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Underrated wide receivers in the 2021 NFL Draft: Part 1

Looking beyond the potential top targets.

SEC Championship - Alabama v Florida Photo by Kevin C. Cox/Getty Images

With rumours swirling that the Eagles could be targeting a quarterback at the top of the draft, reasonable fans will ask “what about the rest of the offense?” While the need for a new signal-caller is debatable, there is no doubt the team needs to overhaul the offensive skill player talent and add some difference makers to the offense. Luckily for the Eagles, this class is deep with wide receivers who could help the team, even if they’re not a top 15 pick. While we have rightfully been discussing Ja’Marr Chase, Jaylen Waddle, DeVonta Smith, and Kyle Pitts; there are many receivers in this class who could make an impact early in their careers. This is the first in a two-part series on the many options this class has to offer. (This is NOT a player ranking.)

Kadarius Toney, Florida

Kyle Pitts was the star of the show at Florida, but Kadarius Toney is as electric a player as there is in this class. Toney is a dangerous player with the ball in his hands and he can make big plays out of nothing. While his hands and routes are not refined, his ability to turn short passes into big plays will make him an offensive asset in his career.

Low-end comparison: Josh Huff

High-end comparison: Randall Cobb

Rashod Bateman, Minnesota

Rashod Bateman has been a playmaker for Minnesota and while he isn’t a freak athlete, he wins every rep with great technique and physicality. Bateman’s lack of “wow” traits is going to push him out of the top 20 in the draft, but the team that drafts him will get a dependable target with the potential to be the top threat in an offense.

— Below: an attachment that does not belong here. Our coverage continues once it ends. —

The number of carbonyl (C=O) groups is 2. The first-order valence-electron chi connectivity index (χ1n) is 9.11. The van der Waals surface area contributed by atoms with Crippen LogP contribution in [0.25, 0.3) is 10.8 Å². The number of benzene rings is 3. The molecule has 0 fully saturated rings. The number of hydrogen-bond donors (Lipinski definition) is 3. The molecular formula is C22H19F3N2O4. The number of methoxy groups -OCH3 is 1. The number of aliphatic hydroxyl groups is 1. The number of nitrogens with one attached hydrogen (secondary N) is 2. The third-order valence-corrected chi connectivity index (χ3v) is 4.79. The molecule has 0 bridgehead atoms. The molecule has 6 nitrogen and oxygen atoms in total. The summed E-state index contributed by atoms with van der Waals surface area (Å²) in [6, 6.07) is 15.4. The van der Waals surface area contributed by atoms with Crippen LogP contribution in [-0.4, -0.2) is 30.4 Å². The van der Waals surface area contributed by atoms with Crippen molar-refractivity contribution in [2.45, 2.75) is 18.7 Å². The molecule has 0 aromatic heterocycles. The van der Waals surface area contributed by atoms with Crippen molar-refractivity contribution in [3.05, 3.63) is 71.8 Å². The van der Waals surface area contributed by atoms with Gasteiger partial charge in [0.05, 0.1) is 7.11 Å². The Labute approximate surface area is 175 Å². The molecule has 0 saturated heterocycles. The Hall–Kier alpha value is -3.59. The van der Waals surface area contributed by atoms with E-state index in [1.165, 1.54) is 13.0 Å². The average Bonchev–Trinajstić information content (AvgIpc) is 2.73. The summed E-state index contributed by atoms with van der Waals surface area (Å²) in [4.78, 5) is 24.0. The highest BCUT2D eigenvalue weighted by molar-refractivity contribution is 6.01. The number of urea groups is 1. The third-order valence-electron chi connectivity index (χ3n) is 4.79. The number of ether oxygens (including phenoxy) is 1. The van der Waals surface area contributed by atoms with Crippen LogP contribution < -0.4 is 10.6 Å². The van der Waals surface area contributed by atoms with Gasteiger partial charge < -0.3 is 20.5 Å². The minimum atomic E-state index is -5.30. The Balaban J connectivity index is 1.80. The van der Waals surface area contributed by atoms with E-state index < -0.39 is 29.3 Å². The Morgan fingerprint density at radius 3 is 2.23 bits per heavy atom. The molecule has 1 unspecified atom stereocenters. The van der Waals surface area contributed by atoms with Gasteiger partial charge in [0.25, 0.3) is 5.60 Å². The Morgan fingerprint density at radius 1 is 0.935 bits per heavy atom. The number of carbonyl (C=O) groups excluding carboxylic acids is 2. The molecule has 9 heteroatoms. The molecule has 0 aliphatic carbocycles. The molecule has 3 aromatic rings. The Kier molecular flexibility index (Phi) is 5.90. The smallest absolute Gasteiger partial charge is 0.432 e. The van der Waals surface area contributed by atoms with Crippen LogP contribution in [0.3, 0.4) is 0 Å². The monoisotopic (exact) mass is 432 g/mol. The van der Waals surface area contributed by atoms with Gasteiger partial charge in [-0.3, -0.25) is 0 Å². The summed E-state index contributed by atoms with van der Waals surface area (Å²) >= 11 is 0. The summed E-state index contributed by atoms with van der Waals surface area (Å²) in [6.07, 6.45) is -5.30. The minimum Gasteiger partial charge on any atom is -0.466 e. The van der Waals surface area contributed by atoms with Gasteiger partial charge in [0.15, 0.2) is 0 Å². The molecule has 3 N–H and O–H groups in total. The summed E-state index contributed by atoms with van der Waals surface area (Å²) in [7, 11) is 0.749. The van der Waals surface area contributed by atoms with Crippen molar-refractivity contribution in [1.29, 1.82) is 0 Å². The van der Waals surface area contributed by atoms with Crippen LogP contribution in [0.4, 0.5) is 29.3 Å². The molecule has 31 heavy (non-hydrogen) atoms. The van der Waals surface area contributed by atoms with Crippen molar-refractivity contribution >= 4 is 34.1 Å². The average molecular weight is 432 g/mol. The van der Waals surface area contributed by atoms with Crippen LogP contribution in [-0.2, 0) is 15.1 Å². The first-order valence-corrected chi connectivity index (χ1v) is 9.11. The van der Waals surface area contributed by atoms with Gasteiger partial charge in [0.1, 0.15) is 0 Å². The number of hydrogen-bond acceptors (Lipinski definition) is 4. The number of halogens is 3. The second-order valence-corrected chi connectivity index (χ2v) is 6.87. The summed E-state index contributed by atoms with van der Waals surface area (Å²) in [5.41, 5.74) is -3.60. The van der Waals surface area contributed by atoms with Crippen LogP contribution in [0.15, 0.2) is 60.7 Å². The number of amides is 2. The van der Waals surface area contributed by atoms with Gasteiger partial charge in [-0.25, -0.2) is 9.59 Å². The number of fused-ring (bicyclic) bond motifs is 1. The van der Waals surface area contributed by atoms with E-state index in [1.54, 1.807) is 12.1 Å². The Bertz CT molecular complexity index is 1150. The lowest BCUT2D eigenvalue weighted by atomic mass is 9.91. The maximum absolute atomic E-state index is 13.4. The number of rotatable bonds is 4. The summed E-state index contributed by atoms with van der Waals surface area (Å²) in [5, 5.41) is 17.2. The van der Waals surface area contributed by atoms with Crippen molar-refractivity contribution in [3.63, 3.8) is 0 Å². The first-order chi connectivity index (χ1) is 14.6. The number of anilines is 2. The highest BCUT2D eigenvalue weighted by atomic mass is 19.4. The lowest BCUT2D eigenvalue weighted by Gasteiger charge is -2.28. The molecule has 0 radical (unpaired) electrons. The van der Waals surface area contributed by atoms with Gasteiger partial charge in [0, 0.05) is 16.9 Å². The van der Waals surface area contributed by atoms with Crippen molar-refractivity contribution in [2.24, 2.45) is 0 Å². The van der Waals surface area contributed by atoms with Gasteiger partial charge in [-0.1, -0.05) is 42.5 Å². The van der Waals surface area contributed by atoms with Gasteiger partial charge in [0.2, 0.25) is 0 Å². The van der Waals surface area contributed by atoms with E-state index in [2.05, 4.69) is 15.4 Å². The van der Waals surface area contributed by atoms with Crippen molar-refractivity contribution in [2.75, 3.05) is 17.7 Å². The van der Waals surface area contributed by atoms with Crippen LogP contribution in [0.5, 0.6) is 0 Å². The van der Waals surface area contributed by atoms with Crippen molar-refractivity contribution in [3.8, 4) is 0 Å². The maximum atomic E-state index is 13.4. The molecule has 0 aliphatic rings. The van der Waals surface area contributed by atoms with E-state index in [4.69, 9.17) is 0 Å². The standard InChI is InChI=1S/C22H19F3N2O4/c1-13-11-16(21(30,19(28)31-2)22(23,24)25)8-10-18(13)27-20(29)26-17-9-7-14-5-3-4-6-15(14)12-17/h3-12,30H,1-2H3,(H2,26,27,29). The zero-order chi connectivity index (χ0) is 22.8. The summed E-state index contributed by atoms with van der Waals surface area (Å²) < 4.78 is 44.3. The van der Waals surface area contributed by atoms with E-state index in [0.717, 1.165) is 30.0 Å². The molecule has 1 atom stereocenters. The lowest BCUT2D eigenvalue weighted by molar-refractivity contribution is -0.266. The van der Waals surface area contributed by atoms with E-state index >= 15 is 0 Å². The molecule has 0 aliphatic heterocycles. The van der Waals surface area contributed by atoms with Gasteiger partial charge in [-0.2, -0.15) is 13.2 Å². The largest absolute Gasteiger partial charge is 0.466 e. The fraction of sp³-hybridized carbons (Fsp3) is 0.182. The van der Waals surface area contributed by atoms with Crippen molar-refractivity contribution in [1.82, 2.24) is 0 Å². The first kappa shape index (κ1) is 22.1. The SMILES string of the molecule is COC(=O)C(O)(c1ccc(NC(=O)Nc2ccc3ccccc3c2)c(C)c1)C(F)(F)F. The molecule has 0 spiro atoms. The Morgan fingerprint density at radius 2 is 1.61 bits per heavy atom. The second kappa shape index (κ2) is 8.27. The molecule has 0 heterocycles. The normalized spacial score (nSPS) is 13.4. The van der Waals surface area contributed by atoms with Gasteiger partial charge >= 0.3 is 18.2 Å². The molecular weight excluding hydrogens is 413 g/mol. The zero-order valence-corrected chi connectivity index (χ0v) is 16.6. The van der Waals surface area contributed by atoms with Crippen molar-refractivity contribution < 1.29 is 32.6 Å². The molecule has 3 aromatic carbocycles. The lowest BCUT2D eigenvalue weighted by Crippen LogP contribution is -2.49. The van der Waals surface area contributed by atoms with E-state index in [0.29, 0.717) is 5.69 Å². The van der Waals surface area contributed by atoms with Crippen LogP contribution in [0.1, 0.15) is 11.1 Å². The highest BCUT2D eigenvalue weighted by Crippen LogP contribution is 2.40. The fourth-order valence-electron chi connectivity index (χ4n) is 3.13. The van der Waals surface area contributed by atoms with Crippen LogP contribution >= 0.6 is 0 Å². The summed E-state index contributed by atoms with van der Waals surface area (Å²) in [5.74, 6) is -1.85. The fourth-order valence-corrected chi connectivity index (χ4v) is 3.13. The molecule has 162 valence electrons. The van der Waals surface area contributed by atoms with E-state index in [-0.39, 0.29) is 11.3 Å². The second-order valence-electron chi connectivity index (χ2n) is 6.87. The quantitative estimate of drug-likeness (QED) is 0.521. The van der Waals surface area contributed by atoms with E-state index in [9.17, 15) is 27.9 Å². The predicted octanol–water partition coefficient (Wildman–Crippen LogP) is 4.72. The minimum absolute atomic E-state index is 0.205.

Low-end comparison: Van Jefferson

High-end comparison: DeVante Parker

Rondale Moore, Purdue

If Rondale Moore had a healthier college career, he would probably be a lock for a high first-round pick. Between an injury-shortened sophomore season and the Big 10’s Covid Adjusted season shortening his junior year, we really don’t have a lot of tape on Moore. What we do have, is glimpses of a highly athletic player who is electric every time he touches the ball. Durability is Moore’s biggest concern because otherwise, he is home run waiting to happen.

Low-end comparison: Tavon Austin

High-end comparison: Tyreek Hill

Texas Tech v Oklahoma State Photo by Brian Bahr/Getty Images

Tylan Wallace, Oklahoma State

A year ago, many people would have called Tylan Wallace a first-round hopeful. However, a less productive 2020 season has caused Wallace to fall out of favor with the draft cycle. Wallace does a great job attacking the football which means you can target him anywhere on the field. While he won’t run sub 4.4, he can make big plays down the field. Wallace is bound to outplay his draft spot.

Low-end comparison: Allen Hurns

High-end comparison: Michael Gallup

Seth Williams, Auburn

Seth Williams is a physical, well-built receiver who can win every match up with his strength and ball skills. Auburn consistently trusted him in contested situations and Williams rewarded them with big plays. While separation in the NFL will be a hurdle for Williams, his success will hinge on how his game as a possession receiver translates.

Low-end comparison: Brian Quick

High-end comparison: Mike Williams (Chargers)

Elijah Moore, Ole Miss

Few ate up targets like Elijah Moore in 2020. Moore caught 83 passes in eight games and only caught less than 10 in one of them. Ole Miss ran their passing offense through Moore. Moore is a quick, tough player with soft hands who made plays all over the field for Ole Miss. He is fast enough to get separation deep, but can also make a difference over the middle in traffic. Moore’s size will limit his ceiling in the NFL, but his toughness, athleticism, and dependability will allow him to produce in any offense.

Low-end comparison: Jeremy Kerley

High-end comparison: Emmanuel Sanders